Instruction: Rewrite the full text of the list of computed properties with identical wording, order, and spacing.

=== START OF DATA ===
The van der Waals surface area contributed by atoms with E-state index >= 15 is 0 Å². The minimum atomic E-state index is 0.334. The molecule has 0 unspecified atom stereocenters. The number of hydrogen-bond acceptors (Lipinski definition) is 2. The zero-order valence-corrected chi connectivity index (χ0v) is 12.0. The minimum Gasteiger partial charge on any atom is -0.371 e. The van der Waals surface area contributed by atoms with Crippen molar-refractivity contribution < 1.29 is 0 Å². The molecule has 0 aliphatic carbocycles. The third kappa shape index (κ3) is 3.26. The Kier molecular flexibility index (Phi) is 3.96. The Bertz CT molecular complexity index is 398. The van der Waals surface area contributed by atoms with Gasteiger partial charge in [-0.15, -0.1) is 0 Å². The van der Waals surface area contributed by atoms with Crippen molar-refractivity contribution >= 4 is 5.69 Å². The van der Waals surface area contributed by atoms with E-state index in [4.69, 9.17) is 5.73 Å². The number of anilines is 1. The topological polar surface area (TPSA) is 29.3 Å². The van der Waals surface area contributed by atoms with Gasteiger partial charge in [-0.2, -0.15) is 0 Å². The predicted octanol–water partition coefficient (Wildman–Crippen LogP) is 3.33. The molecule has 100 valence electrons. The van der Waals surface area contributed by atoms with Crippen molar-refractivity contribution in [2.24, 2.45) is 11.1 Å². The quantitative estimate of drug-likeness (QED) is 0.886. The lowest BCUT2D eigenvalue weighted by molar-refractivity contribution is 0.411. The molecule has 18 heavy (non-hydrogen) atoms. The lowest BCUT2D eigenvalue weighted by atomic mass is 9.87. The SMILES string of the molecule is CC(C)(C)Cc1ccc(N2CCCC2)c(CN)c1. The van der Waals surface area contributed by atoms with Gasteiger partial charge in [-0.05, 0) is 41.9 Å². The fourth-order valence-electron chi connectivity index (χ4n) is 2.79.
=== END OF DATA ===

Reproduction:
The van der Waals surface area contributed by atoms with E-state index >= 15 is 0 Å². The minimum atomic E-state index is 0.334. The molecule has 0 unspecified atom stereocenters. The number of hydrogen-bond acceptors (Lipinski definition) is 2. The zero-order valence-corrected chi connectivity index (χ0v) is 12.0. The minimum Gasteiger partial charge on any atom is -0.371 e. The van der Waals surface area contributed by atoms with Crippen molar-refractivity contribution < 1.29 is 0 Å². The molecule has 0 aliphatic carbocycles. The third kappa shape index (κ3) is 3.26. The Kier molecular flexibility index (Phi) is 3.96. The Bertz CT molecular complexity index is 398. The van der Waals surface area contributed by atoms with Gasteiger partial charge in [-0.15, -0.1) is 0 Å². The van der Waals surface area contributed by atoms with Crippen molar-refractivity contribution >= 4 is 5.69 Å². The van der Waals surface area contributed by atoms with E-state index in [4.69, 9.17) is 5.73 Å². The number of anilines is 1. The topological polar surface area (TPSA) is 29.3 Å². The van der Waals surface area contributed by atoms with Gasteiger partial charge in [-0.2, -0.15) is 0 Å². The predicted octanol–water partition coefficient (Wildman–Crippen LogP) is 3.33. The molecule has 100 valence electrons. The van der Waals surface area contributed by atoms with Crippen molar-refractivity contribution in [2.24, 2.45) is 11.1 Å². The quantitative estimate of drug-likeness (QED) is 0.886. The lowest BCUT2D eigenvalue weighted by molar-refractivity contribution is 0.411. The molecule has 18 heavy (non-hydrogen) atoms. The lowest BCUT2D eigenvalue weighted by atomic mass is 9.87. The SMILES string of the molecule is CC(C)(C)Cc1ccc(N2CCCC2)c(CN)c1. The van der Waals surface area contributed by atoms with Gasteiger partial charge in [-0.05, 0) is 41.9 Å². The fourth-order valence-electron chi connectivity index (χ4n) is 2.79.